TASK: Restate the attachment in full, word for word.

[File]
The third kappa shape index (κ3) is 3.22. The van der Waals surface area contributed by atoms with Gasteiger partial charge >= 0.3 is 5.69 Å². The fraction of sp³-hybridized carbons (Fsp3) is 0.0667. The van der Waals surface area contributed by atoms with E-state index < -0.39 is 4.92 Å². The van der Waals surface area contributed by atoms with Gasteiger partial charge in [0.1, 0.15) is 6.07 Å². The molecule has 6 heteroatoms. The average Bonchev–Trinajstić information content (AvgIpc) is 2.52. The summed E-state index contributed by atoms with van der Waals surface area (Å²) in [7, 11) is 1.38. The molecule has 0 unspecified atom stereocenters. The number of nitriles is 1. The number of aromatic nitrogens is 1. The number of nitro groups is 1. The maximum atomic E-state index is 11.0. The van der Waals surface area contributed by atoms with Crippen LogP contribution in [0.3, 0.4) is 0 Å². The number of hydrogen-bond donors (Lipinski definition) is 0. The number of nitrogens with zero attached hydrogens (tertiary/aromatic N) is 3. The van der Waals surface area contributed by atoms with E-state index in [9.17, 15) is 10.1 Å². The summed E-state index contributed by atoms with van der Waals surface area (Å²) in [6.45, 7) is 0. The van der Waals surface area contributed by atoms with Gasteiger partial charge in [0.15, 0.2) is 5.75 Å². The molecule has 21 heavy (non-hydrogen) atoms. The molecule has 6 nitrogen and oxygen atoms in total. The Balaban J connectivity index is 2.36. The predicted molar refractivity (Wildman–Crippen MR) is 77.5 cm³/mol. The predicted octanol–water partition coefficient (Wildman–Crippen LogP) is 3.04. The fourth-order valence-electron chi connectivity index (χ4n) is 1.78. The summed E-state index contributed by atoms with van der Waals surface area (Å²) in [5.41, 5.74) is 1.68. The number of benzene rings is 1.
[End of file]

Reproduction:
The third kappa shape index (κ3) is 3.22. The van der Waals surface area contributed by atoms with Gasteiger partial charge >= 0.3 is 5.69 Å². The fraction of sp³-hybridized carbons (Fsp3) is 0.0667. The van der Waals surface area contributed by atoms with E-state index < -0.39 is 4.92 Å². The van der Waals surface area contributed by atoms with Gasteiger partial charge in [0.1, 0.15) is 6.07 Å². The molecule has 6 heteroatoms. The average Bonchev–Trinajstić information content (AvgIpc) is 2.52. The summed E-state index contributed by atoms with van der Waals surface area (Å²) in [7, 11) is 1.38. The molecule has 0 unspecified atom stereocenters. The number of nitriles is 1. The number of aromatic nitrogens is 1. The number of nitro groups is 1. The maximum atomic E-state index is 11.0. The van der Waals surface area contributed by atoms with Crippen LogP contribution in [0.3, 0.4) is 0 Å². The number of hydrogen-bond donors (Lipinski definition) is 0. The number of nitrogens with zero attached hydrogens (tertiary/aromatic N) is 3. The van der Waals surface area contributed by atoms with E-state index in [9.17, 15) is 10.1 Å². The summed E-state index contributed by atoms with van der Waals surface area (Å²) in [6.45, 7) is 0. The van der Waals surface area contributed by atoms with Gasteiger partial charge in [0.15, 0.2) is 5.75 Å². The molecule has 21 heavy (non-hydrogen) atoms. The molecule has 6 nitrogen and oxygen atoms in total. The Balaban J connectivity index is 2.36. The predicted molar refractivity (Wildman–Crippen MR) is 77.5 cm³/mol. The predicted octanol–water partition coefficient (Wildman–Crippen LogP) is 3.04. The fourth-order valence-electron chi connectivity index (χ4n) is 1.78. The summed E-state index contributed by atoms with van der Waals surface area (Å²) in [5.41, 5.74) is 1.68. The number of benzene rings is 1.